Persuasion is simply about creating a win-win situation.
In writing, this means you present a case that readers find beneficial to agree with. Either because it relates to them on an emotional level and strengthens their own beliefs or because you make them an offer they can't refuse.
Whilst your case and supporting argument will depend on the topic, there are some timeless techniques that can make your writing more persuasive. Notably, this list is in no way comprehensive but it consists of six techniques that are used frequently, why? Because they work.
Pick a stance and stick with it. Avoid ambiguity and contradictions. Your audience should understand from the beginning where you stand and what you intend to argue. If your reader has to guess your stance, you’ve already lost them. State your position obviously from the start, and restate it as you go along (see below for appropriate repetition). Use a powerful and clearly worded statement in your opening paragraph, and use it as a reference point as you develop your argument.
Every learning psychologyist will tell you that repetition is crucial. It’s also critical in persuasive writing since a person can’t agree with you if they don’t actually get your point.
There’s good repetition and bad. To stay on the good side, make your point using several different ways - if you repeat your point, in the same way, you begin to undermine your argument. Different ways to make your point are directly in your opening statement, using a real-life example, in a hypothetical example, via a quote from an expert, and once more in your summary.
Metaphors, similes, and analogies are crucial for persuasive writing. If you can relate your argument to something that the reader already accepts as true, you’re well on your way to winning your audience over.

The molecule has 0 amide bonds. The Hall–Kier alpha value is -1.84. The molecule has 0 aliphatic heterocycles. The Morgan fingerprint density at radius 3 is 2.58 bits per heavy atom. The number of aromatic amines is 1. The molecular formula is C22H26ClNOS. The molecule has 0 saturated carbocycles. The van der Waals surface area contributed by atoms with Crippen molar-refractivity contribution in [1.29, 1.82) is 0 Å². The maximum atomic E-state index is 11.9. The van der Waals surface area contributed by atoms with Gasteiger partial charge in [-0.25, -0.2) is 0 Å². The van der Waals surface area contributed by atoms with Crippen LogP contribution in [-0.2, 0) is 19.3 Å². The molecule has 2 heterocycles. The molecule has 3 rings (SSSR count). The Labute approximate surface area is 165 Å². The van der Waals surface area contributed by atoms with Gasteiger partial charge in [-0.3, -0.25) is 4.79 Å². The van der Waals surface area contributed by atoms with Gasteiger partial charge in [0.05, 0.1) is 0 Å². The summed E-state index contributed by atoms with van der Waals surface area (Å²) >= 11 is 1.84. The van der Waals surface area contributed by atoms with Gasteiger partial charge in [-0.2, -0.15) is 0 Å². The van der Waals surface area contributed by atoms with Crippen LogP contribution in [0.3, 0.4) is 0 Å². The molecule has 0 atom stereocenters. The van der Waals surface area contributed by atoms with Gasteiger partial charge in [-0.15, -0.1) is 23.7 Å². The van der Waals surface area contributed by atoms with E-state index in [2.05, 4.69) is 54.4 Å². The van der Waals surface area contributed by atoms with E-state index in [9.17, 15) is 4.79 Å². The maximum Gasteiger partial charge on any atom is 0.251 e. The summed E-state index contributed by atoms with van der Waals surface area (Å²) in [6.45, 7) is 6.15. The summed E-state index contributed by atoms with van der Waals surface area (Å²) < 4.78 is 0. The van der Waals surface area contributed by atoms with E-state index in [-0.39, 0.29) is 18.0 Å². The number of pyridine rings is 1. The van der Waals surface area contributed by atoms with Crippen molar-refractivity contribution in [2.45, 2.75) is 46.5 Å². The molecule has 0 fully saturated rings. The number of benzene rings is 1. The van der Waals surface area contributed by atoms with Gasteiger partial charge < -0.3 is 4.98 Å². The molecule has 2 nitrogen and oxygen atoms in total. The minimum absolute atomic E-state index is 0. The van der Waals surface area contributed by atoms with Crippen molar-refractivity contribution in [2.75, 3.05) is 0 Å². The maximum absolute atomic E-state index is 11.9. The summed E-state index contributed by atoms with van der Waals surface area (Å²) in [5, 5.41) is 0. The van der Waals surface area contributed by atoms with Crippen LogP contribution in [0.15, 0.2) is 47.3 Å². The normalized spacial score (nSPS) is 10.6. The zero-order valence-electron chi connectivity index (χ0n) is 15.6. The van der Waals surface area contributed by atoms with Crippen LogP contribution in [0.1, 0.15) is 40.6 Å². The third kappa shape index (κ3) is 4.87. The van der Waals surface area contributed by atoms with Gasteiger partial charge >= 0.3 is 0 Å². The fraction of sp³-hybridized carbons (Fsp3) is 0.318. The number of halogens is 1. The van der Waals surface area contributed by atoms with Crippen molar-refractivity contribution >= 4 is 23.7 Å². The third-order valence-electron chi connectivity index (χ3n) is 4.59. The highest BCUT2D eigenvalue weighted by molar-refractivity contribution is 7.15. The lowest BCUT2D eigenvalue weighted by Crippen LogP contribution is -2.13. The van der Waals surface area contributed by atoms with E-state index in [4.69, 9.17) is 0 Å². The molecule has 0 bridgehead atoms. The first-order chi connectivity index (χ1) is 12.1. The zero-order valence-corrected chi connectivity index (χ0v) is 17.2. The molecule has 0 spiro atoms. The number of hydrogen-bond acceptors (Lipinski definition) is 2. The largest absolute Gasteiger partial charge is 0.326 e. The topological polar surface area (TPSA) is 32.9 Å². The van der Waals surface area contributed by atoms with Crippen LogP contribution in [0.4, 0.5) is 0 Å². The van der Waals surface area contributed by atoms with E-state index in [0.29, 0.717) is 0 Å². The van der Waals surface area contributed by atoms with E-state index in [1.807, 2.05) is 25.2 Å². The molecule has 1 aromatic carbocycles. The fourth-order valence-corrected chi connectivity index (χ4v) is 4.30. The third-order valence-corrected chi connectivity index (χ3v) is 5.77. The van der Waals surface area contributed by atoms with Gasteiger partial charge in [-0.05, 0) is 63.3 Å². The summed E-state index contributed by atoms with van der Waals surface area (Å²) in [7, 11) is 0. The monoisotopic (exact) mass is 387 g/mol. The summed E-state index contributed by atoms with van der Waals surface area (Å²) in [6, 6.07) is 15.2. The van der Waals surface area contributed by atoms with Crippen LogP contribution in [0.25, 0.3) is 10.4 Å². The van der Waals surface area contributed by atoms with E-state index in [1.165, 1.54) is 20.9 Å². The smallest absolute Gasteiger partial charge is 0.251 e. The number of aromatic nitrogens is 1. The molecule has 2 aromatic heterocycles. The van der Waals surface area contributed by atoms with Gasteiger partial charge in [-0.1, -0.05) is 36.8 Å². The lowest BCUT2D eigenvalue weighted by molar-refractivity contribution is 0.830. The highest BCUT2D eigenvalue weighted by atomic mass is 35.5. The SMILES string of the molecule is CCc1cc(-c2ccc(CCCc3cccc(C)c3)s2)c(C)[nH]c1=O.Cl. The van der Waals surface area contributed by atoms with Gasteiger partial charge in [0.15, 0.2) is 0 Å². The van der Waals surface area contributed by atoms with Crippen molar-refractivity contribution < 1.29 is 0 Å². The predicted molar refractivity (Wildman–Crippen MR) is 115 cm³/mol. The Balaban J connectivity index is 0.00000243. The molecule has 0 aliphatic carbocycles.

But comparisons work in other ways too. Sometimes you can be more persuasive by comparing apples to oranges (to use a tired but effective metaphor). Don’t compare the price of your consulting to the price of another person in a similar field, but instead to the consequences of not having consulting.
Agitate and Solve
This technique helps you to make and present a persuasive case. First, you identify the problem. Then you agitate the reader’s pain by discussing the consequences of this problem. Finally, you offer your solution as the answer that will make it all better.
The agitation phase is not about being sadistic; it’s about empathy. You want the reader to know that you understand his problem and can see how it impacts society. The credibility of your solution goes way up if you demonstrate that you truly feel the prospect’s pain.
Glimpse into the future
Another persuasion theme involves providing your readers with a glimpse into the future. If you can convincingly present your argument and show how it's current impact will influence future events, you are well on your way to convincing your audience to your line of thinking.
This entire strategy is built on credibility. If you have no idea what you’re talking about your argument will be obviously weak. But if you can back up your argument with credentials, evidence or expert opinion, this is an extremely persuasive technique.
Don't sidestep or ignore potential retort against your argument. This not only helps address your audiences' doubt with your argument but it also helps them to relate to you, you're both thinking the same things.
Addressing all the potential objections or at least the majority of your readers doubts can be tough, but if you really know your subject, the arguments against you should be fairly obvious. If you think there are no reasonable objections to your position - you need to think again.